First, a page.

Same-Sex Desire and the American Slave Narrative


Frontis portrait of Frederick Douglass from his autobiography, My Bondage and My Freedom. Part I. Life as a Slave. Part II. Life as a Freeman.; New York: Miller, Orton and Mulligan, 1855

To shed light on same-sex experiences of American slaves, author Charles Clifton suggests re-reading narratives written by former slaves. For instance, in The Interesting Narrative of the Life of Olaudah Equiano, former slave Equiano discloses that, on his passage from Africa, a white co-voyager named Queen “messed with me on board” and “became very attached to me, [saying that] he and I never should part.”[1] Equiano “grew very fond of” another white companion. On many nights they laid “in each other's bosoms.”[2]

About his fellow slaves, Frederick Douglass writes in My Bondage and My Freedom, “No band of brothers could have been more loving.”[3] He leaves un-detailed his “long and intimate, though by no means friendly, relation” with a former slave master.[4] And he alludes to the “out-of-the-way places . . . where slavery . . . can, and does, develop all its malign and shocking characteristics . . . without apprehension or fear of exposure.”[5]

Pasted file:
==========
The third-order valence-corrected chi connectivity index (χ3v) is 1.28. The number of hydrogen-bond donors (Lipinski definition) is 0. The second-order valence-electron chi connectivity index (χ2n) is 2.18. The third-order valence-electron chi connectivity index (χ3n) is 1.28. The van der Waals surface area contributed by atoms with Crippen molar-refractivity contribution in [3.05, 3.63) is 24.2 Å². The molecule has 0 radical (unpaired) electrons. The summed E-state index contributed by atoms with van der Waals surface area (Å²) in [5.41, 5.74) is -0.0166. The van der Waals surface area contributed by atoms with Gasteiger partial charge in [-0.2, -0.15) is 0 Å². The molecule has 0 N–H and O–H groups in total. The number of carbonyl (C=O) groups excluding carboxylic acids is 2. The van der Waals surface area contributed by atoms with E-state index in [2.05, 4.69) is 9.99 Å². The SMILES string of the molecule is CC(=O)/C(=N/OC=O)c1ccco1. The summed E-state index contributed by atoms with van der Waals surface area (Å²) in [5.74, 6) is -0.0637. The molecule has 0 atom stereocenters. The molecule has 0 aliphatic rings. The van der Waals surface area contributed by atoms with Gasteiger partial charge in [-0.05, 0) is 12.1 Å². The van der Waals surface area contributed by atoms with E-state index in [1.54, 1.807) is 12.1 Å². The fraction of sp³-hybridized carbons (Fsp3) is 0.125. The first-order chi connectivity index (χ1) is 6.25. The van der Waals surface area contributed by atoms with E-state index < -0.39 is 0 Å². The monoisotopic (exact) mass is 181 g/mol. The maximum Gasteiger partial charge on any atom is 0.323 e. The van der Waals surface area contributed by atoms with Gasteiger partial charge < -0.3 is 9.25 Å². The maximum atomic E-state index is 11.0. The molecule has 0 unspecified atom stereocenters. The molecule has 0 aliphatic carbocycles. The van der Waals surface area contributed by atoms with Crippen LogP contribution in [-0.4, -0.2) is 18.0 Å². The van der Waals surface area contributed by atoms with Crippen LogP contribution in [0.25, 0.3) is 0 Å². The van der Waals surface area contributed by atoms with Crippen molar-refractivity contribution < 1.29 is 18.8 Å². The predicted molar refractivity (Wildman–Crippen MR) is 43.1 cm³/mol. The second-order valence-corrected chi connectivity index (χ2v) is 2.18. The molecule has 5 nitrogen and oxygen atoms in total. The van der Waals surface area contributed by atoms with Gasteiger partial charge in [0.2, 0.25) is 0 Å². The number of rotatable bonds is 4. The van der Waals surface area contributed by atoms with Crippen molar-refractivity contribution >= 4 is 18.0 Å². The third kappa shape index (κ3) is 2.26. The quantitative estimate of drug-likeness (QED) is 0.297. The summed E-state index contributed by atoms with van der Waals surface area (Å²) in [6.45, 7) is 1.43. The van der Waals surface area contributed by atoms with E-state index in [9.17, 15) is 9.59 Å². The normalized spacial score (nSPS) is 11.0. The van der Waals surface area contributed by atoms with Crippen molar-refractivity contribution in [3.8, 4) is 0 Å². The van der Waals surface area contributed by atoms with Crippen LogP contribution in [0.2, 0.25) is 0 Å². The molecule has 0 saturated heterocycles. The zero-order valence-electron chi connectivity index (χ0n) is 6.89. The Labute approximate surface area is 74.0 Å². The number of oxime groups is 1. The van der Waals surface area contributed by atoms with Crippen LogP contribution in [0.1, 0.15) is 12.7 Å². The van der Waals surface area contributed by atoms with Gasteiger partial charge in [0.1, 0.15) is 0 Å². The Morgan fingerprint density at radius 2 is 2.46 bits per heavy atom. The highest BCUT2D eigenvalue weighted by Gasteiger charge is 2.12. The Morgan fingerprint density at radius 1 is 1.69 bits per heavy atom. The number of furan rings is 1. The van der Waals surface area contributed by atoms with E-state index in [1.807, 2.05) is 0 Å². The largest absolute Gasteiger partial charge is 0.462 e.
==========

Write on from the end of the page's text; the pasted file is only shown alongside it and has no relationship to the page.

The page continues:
Clifton observes “in these passages a familiarity with same-sex relations on the part of the authors.”[6] He remarks that there are many “unchartered areas of research” within “the realm of slave sexuality.”[7] An unbiased “attempt to read…what was not overtly articulated” may unearth relationships that “are not necessarily heterosexual.”[8]


1. Charles Clifton, “Rereading Voices from the Past: Images of Homo-Eroticism in the Slave Narrative,” in The Greatest Taboo: Homosexuality in Black Communities, ed. Delroy Constantine-Simms (Los Angeles: Alyson, 2000), 347.

2. Clifton, 346-347.

3. Clifton, 347.

4. Frederick Douglass, My Bondage and My Freedom. Part I. Life as a Slave. Part II. Life as a Freeman. (New York: Miller, Orton and Mulligan, 1855), 421.

5. Douglass, 62.

6. Clifton, 349.

7. Clifton, 358.

8. Clifton, 344, 358.